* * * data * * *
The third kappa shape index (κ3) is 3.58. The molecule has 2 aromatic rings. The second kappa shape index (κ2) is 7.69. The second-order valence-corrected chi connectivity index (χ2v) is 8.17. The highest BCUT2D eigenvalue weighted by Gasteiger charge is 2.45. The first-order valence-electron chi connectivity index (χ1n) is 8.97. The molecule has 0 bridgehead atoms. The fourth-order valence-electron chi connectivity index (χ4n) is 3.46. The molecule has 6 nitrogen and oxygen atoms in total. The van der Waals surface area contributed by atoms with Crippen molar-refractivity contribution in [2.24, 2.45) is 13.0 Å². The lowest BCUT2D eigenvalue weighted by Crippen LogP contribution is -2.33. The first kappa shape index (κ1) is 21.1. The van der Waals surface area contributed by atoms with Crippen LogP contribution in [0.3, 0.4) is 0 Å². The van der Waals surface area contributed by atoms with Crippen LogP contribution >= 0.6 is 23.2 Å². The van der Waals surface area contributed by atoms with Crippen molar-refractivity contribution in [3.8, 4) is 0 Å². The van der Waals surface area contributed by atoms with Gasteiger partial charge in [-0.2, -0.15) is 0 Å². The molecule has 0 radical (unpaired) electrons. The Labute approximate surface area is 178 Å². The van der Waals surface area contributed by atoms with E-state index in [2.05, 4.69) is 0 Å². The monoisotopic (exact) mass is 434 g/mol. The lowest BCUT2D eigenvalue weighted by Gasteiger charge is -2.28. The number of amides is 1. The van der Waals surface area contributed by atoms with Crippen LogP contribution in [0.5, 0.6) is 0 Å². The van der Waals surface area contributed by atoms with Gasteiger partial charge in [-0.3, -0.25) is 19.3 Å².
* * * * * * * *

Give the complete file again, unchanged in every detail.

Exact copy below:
The third kappa shape index (κ3) is 3.58. The molecule has 2 aromatic rings. The second kappa shape index (κ2) is 7.69. The second-order valence-corrected chi connectivity index (χ2v) is 8.17. The highest BCUT2D eigenvalue weighted by Gasteiger charge is 2.45. The first-order valence-electron chi connectivity index (χ1n) is 8.97. The molecule has 0 bridgehead atoms. The fourth-order valence-electron chi connectivity index (χ4n) is 3.46. The molecule has 6 nitrogen and oxygen atoms in total. The van der Waals surface area contributed by atoms with Crippen molar-refractivity contribution in [2.24, 2.45) is 13.0 Å². The lowest BCUT2D eigenvalue weighted by Crippen LogP contribution is -2.33. The first kappa shape index (κ1) is 21.1. The van der Waals surface area contributed by atoms with Crippen LogP contribution in [0.3, 0.4) is 0 Å². The van der Waals surface area contributed by atoms with Crippen LogP contribution >= 0.6 is 23.2 Å². The van der Waals surface area contributed by atoms with Crippen molar-refractivity contribution in [3.8, 4) is 0 Å². The van der Waals surface area contributed by atoms with Gasteiger partial charge in [-0.2, -0.15) is 0 Å². The molecule has 0 radical (unpaired) electrons. The Labute approximate surface area is 178 Å². The van der Waals surface area contributed by atoms with E-state index in [2.05, 4.69) is 0 Å². The monoisotopic (exact) mass is 434 g/mol. The lowest BCUT2D eigenvalue weighted by Gasteiger charge is -2.28. The number of amides is 1. The van der Waals surface area contributed by atoms with Crippen LogP contribution in [0.5, 0.6) is 0 Å². The van der Waals surface area contributed by atoms with Gasteiger partial charge in [-0.3, -0.25) is 19.3 Å².